Nuclear energy is in last place in the race against climate change

Huge delays and cost overruns totalling billions for nuclear reactors under construction in Finland and France are once again demonstrating that nuclear power is no match for renewables in the fight against climate change. Since construction started on these two reactors global capacity of renewables like wind energy and solar power has grown at rates between 15% to 50% a year – way ahead of even the Chinese economy. In the same period, new solar energy plants alone have added more electricity generation to the grid than nuclear plants.

The fight against climate change is a race against time. If we are to avoid the catastrophic consequences of rising global temperatures then strong and meaningful action must be taken immediately. The world needs to forget about building nuclear reactors that are massively expensive, dangerous and take too long to build, and embrace safe, cheap renewable energy and energy efficiency that are safe, quickly established and getting cheaper every day.

Enough solar energy hits the Earth in one hour to give us power for a whole year. We’re never going to run out of wind. Solar power is already cheaper than nuclear power and will soon be cheaper than oil power. Look at Google building the world’s largest wind farm.

However, the nuclear industry claims that nuclear power is a vital part of the energy mix needed to beat climate change. The disastrous problem with that idea is that despite the squandering of massive amounts of time, money and resources the nuclear industry is showing no sign of urgency in the battle against global warming.

There is, and has been, much talk about the new generation of nuclear reactors that are somehow going to miraculously spring up across the world in the next ten years and save us from climate change. The news that is emerging from the nuclear industry this week shows this to be a fantasy.

The leader in this so-called Third Generation of nuclear reactors is the European (or Evolutionary) Pressurised Reactor (EPR), designed by French nuclear giant, AREVA. The EPR, if any are ever completed, will be the largest nuclear reactor the world has ever seen. Three EPRs are currently being built worldwide at Olkiluoto in Finland, Flamanville in France and Taishan in China. News coming from the Finnish and French construction sites this week is alarming to say the least. New problems have been revealed in the two projects that were already billions of euros over budget and years behind schedule.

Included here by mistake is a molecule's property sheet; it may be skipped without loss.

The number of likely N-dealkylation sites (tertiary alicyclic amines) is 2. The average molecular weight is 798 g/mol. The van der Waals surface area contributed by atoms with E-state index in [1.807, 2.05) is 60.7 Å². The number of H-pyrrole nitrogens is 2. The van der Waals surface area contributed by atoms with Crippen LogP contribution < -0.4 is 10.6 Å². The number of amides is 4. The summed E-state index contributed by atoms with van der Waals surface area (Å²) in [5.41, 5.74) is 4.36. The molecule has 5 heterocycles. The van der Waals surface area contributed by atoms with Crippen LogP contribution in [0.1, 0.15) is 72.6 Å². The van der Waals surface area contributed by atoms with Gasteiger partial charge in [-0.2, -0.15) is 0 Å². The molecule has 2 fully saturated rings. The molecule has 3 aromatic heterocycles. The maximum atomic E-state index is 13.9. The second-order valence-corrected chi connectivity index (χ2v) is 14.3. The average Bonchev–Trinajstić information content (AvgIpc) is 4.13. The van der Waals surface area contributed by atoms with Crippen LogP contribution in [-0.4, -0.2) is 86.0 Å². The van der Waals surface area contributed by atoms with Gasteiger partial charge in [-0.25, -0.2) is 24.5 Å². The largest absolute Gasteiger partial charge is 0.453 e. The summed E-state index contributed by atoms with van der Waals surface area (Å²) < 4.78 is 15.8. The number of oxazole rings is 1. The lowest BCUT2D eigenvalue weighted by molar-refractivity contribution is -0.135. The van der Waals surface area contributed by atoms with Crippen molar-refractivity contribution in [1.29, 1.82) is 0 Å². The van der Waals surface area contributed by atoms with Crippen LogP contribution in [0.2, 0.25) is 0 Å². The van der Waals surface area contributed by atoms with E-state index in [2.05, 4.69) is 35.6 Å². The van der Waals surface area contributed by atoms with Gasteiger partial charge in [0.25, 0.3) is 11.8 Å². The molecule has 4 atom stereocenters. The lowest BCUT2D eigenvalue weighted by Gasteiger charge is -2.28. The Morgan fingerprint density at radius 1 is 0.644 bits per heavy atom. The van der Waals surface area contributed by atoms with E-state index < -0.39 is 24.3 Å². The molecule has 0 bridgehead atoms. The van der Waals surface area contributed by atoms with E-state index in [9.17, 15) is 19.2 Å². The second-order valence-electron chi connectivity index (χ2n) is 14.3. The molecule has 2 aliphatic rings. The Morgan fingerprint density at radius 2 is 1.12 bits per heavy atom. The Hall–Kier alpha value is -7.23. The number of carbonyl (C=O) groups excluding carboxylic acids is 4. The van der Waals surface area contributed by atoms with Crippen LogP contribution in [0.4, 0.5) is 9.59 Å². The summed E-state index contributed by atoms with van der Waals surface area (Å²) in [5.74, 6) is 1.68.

Finland’s EPR was supposed to begin operation in 2009 but – because of delays, safety concerns and lack of proper oversight – will not be working until 2013 at the earliest. Its initial cost of three billion euros has almost doubled. Now we hear there are yet more, new problems: despite being under construction since 2005, the reactor’s design is not yet complete. If the design does not pass inspection, yet more money and time will be wasted making any necessary changes.

There have also been yet more worrying lapses in safety procedures and quality control of the reactors safety systems including the backup cooling systems (these are the systems that failed at Fukushima in Japan causing the nuclear disaster we are now witnessing). Work is being carried out without the required plans or tests and there is a lack of effective supervision. All this means significant delays to the reactors completion. Remember that race against time we mentioned.

Over at Flamanville in France things are no better. We were promised that lessons would be learned from Finland’s disastrous experience but once again we see the nuclear industry’s stubborn refusal to learn those lessons. We see almost exactly the same problems in France as in Finland.

French energy giant EdF, which is building the EPR at Flamanville, has announced this week that instead of being operational in 2012
the reactor will not now be ready until 2016 at the earliest. The cost of the project has rocketed from 3.3 billion euros to six billion. Tragically, two workers have also been killed during construction.

Just look at these costs – lives, time, money, energy and resources. We cannot afford to waste any of them. Think what could have been achieved if they had been devoted to renewable energy and energy saving projects. Perhaps the race against climate change wouldn’t be as urgent as it is now.

Germany, Italy, Switzerland and Kuwait are already leading the way in abandoning nuclear power. Japan’s Prime Minister Kan has called for his country to look to a nuclear-free future in the wake of the Fukushima disaster. Germany already has 370,000 people employed in its renewable energy industry. They’re way ahead in the race to beat climate change. It’s not too late for the rest of the world to catch them but time is short.

These EPR reactor projects in France and Finland – along with plans to build new reactors everywhere else – should be abandoned immediately and priorities fully devoted to safe, clean and sustainable methods of energy production.

Justin McKeating, Greenpeace,